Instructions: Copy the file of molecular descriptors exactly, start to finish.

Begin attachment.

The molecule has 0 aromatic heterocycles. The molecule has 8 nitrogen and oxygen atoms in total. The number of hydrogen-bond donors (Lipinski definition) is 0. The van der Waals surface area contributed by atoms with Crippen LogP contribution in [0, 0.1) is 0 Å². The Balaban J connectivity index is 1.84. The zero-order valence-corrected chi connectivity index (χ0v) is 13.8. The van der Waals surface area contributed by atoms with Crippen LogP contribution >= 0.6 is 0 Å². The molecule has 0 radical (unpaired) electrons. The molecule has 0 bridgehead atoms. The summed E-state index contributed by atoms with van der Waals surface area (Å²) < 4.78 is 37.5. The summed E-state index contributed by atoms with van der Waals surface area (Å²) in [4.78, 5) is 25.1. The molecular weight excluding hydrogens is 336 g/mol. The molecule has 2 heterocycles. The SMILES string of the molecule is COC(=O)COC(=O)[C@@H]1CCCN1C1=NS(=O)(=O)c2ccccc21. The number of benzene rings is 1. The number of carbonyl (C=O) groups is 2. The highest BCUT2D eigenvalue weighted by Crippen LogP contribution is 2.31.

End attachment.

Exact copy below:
The molecule has 0 aromatic heterocycles. The molecule has 8 nitrogen and oxygen atoms in total. The number of hydrogen-bond donors (Lipinski definition) is 0. The van der Waals surface area contributed by atoms with Crippen LogP contribution in [0, 0.1) is 0 Å². The Balaban J connectivity index is 1.84. The zero-order valence-corrected chi connectivity index (χ0v) is 13.8. The van der Waals surface area contributed by atoms with Crippen LogP contribution >= 0.6 is 0 Å². The molecule has 0 radical (unpaired) electrons. The molecule has 0 bridgehead atoms. The summed E-state index contributed by atoms with van der Waals surface area (Å²) < 4.78 is 37.5. The summed E-state index contributed by atoms with van der Waals surface area (Å²) in [4.78, 5) is 25.1. The molecular weight excluding hydrogens is 336 g/mol. The molecule has 2 heterocycles. The SMILES string of the molecule is COC(=O)COC(=O)[C@@H]1CCCN1C1=NS(=O)(=O)c2ccccc21. The number of benzene rings is 1. The number of carbonyl (C=O) groups is 2. The highest BCUT2D eigenvalue weighted by Crippen LogP contribution is 2.31.